Museums play an essential role in our civic life. They are places where we preserve our past, gather and reflect on our present, and think about our future. Museums also serve as economic engines, providing hundreds of thousands of jobs and generating billions of dollars in tax revenues across the country. To understand the role museums play in our economy, the Mellon Foundation supported a study by the American Alliance of Museums and Oxford Economics called Museums as Economic Engines: A National Report.
Museums as Economic Engines is a first-of-its kind report that highlights the need for a greater understanding of the full scope of how museums benefit our lives and the economy.
Our first blog post in this series will examine the effect museums have on a macroeconomic level. Museums as Economic Engines found that museums generate $50 billion in the US, roughly 0.3 percent of the Gross Domestic Product (GDP). Museums generate this economic activity through direct, indirect, and induced impact.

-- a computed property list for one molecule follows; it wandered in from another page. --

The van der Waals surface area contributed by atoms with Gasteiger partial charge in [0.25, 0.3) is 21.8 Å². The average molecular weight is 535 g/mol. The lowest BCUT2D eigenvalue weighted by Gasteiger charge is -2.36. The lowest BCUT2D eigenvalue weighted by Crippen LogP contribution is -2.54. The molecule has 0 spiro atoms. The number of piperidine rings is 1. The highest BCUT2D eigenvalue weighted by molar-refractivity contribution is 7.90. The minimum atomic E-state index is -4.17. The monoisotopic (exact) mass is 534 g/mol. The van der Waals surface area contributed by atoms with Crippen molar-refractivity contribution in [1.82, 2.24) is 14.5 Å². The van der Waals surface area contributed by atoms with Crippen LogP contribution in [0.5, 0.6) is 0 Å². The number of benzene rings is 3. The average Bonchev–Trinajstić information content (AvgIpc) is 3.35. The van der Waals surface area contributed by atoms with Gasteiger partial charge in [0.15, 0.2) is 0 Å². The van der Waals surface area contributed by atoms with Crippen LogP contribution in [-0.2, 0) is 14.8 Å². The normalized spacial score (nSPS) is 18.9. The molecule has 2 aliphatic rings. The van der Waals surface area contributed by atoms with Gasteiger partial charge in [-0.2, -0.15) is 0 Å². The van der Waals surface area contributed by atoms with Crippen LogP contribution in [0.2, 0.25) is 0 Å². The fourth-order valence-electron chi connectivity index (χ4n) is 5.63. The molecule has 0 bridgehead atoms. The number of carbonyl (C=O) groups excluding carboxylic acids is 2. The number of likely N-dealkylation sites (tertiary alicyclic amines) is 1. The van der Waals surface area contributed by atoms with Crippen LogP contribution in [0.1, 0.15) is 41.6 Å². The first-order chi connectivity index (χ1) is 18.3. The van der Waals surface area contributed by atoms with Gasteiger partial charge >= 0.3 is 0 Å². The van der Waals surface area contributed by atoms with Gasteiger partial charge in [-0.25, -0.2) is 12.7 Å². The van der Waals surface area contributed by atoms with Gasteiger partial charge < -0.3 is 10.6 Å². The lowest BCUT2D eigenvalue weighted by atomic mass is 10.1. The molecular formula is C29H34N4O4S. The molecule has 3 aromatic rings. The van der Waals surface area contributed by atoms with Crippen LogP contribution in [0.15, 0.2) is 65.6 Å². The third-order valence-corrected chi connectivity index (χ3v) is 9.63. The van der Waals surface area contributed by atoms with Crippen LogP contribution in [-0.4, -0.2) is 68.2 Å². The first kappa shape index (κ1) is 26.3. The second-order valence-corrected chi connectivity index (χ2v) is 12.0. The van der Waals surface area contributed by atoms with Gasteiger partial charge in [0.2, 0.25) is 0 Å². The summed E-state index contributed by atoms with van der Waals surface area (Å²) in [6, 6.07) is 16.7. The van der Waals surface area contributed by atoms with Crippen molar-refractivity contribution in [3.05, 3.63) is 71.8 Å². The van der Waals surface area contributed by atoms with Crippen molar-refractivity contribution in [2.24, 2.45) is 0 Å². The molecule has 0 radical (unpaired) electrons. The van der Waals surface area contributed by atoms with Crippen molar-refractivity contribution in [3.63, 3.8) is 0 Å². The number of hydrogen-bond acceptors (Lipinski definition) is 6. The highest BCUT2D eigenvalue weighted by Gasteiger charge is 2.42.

Direct impact includes wages for museum employees, operation expenditures, and the taxes paid to local, state, and federal governments. The direct GDP impact from museums in 2016 was $15.7 billion.
Museums influence other aspects of the economy through “indirect” and “induced” impact. Indirect impact refers to the museum supply chain and reflects what museums spend on services such as public relations or IT. In 2016, museums contributed $14.6 billion to the US GDP through indirect impact.
Induced impact calculates the consumer spending driven by employees’ wages. Museums as Economic Engines estimates that in 2016, induced impact attributable to museums’ operations accounted for $19.6 billion in contributions to US GDP. In other words, every $100 of economic activity created by museums generated an additional $220 in other sectors of the US economy.
Museums as Economic Engines reports that the sum ofthe three sources of museums’ economic impact on the US GDP – direct ($15.7 billion), indirect ($14.6 billion), and induced ($19.6 billion) impact – totals $49.9 billion. The report also found that museums have especially significant impact in sectors such as financial activities (24 percent), trade, transportation, and utilities (12 percent), and professional and business services (10 percent).
Despite these significant contributions, the federal funding for arts and education that many museums rely on is under threat. A reduction in such funding would not only compromise the $50 billion in substantive contributions to the GDP, it would also hamper the ability of museums to provide their incalculable non-monetary benefits to individual lives and communities across the country every day.